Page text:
(HN, November 2, 2010) -- The US-based World Bank said in a study released on Tuesday in Maputo, Mozambique that gender disparities in African labour markets are caused by jobs scarcity and not discrimination while highlighting that investments in education and job creation are key to fostering gender equality.
The study analyses household survey data collected in the early 2000s in 18 countries across Africa, looking into gender dimensions in employment, unemployment, pay gap, as well as the role of educational attainment.
The survey shows that women’s participation rates in the labour market range from under 40 percent in Ethiopia, Kenya, Malawi, and Uganda, to 80 percent and above in Burkina Faso, Burundi, The Gambia, Ghana, Guinea, and Sierra Leone.
For Sub-Saharan Africa as a whole, women’s employment ratio over the survey period is 25 percent lower than for men, respectively at 53 percent and nearly 70 percent.
“We found little evidence to support the idea that labour market discrimination is a key explanation for gender gaps in underdeveloped economies, especially those whose job markets are small and can only supply formal employment for a minority of the population,” says World Bank Senior Economist Jorge Arbache, one of the book’s editors.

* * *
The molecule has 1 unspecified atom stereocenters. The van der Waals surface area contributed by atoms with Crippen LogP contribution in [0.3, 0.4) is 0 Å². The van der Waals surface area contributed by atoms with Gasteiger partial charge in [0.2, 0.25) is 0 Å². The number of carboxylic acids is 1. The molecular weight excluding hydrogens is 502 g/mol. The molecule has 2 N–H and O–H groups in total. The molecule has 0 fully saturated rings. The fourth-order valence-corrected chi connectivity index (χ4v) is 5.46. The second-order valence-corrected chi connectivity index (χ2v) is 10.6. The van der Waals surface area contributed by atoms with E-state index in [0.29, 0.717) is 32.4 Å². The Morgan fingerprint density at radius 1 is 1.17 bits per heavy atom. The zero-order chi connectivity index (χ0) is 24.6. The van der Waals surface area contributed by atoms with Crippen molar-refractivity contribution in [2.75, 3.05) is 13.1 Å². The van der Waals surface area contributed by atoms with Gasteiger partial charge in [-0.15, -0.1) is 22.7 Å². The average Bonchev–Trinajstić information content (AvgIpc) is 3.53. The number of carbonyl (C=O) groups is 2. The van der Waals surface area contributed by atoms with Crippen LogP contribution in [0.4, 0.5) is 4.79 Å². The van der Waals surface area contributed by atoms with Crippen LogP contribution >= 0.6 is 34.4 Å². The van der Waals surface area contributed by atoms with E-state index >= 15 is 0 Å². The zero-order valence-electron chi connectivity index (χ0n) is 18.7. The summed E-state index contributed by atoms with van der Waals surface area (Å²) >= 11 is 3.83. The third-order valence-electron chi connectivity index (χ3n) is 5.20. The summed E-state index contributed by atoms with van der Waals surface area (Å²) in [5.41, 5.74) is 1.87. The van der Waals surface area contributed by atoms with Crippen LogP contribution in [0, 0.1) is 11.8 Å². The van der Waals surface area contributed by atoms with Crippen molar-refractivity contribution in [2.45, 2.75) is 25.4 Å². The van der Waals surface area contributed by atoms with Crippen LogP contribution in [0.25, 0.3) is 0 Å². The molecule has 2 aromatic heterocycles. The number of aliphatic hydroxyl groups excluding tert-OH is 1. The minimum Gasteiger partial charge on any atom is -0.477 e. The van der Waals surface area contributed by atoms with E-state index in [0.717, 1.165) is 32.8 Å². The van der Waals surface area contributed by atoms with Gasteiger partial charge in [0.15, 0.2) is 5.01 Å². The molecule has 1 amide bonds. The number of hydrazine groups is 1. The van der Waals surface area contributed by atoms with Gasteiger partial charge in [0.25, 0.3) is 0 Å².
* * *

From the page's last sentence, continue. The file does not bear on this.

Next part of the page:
Arbache added that disparities are indeed greater in countries that have few job opportunities to begin with and, conversely, countries with the highest job rate for men are also those with the least gender disparities.
Another co-editor of the survey, Ewa Filipiak, project manager at Agence Française de Développement, said “ensuring women’s access to jobs is essential to the fight against poverty and reaching the Millennium Development Goals (MDGs)... because it has been shown that well-paid jobs empower them to redirect spending on essential needs, notably in favour of children’s health and education.”
Survey data shows that on average the male-to-female earnings ratio is as high as 2.8 among individuals with no education, and as low as 0.9 among those with post-secondary education.
The authors therefore recommend that policy-makers adopt targeted measures that facilitate women’s access to education, such as conditional cash transfer programmes, that encourage families to enrol girls in schools.
The 18 African countries surveyed are Burkina Faso, Burundi, Cote d’Ivoire, Cameroon, Ethiopia, The Gambia, Ghana, Guinea, Kenya, Madagascar, Malawi, Mauritania, Mozambique, Nigeria, São Tomé and Príncipe, Sierra Leone, Uganda, and Zambia.
Case studies were conducted in the Congo Republic, Ethiopia, Guinea, Madagascar, Nigeria, Sierra Leone, and Tanzania while cross-country studies were done in Benin, Kenya, Madagascar, Mauritius, Morocco, Senegal and Uganda.
- African Press Agency /APA-Maputo (Mozambique)